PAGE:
Bees Have Brains for Basic Maths: Study

RMIT University By Gosia Kaszubska February 7, 2019

Researchers have found bees can do basic mathematics, in a discovery that expands our understanding of the relationship between brain size and brain power.

Building on their finding that honeybees can understand the concept of zero, Australian and French researchers set out to test whether bees could perform arithmetic operations like addition and subtraction.

Solving maths problems requires a sophisticated level of cognition, involving the complex mental management of numbers, long-term rules and short term working memory.

The revelation that even the miniature brain of a honeybee can grasp basic mathematical operations has implications for the future development of Artificial Intelligence, particularly in improving rapid learning.

Led by researchers from RMIT University in Melbourne, Australia, the new study showed bees can be taught to recognise colours as symbolic representations for addition and subtraction, and that they can use this information to solve arithmetic problems.

RMIT’s Associate Professor Adrian Dyer said numerical operations like addition and subtraction are complex because they require two levels of processing.

“You need to be able to hold the rules around adding and subtracting in your long-term memory, while mentally manipulating a set of given numbers in your short-term memory,” Dyer said.

“On top of this, our bees also used their short-term memories to solve arithmetic problems, as they learned to recognise plus or minus as abstract concepts rather than being given visual aids.

“Our findings suggest that advanced numerical cognition may be found much more widely in nature among non-human animals than previously suspected.

“If maths doesn’t require a massive brain, there might also be new ways for us to incorporate interactions of both long-term rules and working memory into designs to improve rapid AI learning of new problems.”

There is considerable debate around whether animals know or can learn complex number skills.

Many species can understand the difference between quantities and use this to forage, make decisions and solve problems. But numerical cognition, such as exact number and arithmetic operations, requires a more sophisticated level of processing.

Previous studies have shown some primates, birds, babies and even spiders can add and/or subtract. The new research, published today in Science Advances, adds bees to that list.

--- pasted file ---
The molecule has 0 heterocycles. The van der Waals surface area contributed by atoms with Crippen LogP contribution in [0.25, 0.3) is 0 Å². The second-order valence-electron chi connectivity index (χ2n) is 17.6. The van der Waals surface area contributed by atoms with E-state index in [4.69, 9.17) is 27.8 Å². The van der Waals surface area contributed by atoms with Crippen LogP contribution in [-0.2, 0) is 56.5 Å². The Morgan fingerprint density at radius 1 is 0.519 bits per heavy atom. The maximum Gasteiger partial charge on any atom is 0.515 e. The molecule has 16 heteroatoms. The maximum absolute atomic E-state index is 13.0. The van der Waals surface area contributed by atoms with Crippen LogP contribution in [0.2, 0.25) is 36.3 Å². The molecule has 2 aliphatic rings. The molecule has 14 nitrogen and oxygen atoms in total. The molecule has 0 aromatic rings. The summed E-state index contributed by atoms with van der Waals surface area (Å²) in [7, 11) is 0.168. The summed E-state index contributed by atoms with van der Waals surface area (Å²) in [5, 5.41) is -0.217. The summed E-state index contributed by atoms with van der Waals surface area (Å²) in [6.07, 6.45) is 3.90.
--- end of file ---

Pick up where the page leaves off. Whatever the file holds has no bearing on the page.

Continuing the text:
A school for bees? How the honeybees were trained

The experiment, conducted by PhD researcher Scarlett Howard in the Bio Inspired Digital Sensing-Lab (BIDS-Lab) at RMIT, involved training individual honeybees to visit a Y-shaped maze.

The bees received a reward of sugar water when they made a correct choice in the maze, and received a bitter-tasting quinine solution if the choice was incorrect.

Honeybees will go back to a place if the location provides a good source of food, so the bees returned repeatedly to the experimental set-up to collect nutrition and continue learning.

When a bee flew into the entrance of the maze they would see a set of elements, between 1 to 5 shapes. The shapes were either blue, which meant the bee had to add, or yellow, which meant the bee had to subtract.

After viewing the initial number, the bee would fly through a hole into a decision chamber where it could choose to fly to the left or right side of the maze.

One side had an incorrect solution to the problem and the other side had the correct solution of either plus or minus one. The correct answer was changed randomly throughout the experiment to avoid bees learning to visit just one side of the maze.

At the beginning of the experiment, bees made random choices until they could work out how to solve the problem. Eventually, over 100 learning trials that took 4 to 7 hours, bees learned that blue meant +1, while yellow meant -1. The bees could then apply the rules to new numbers.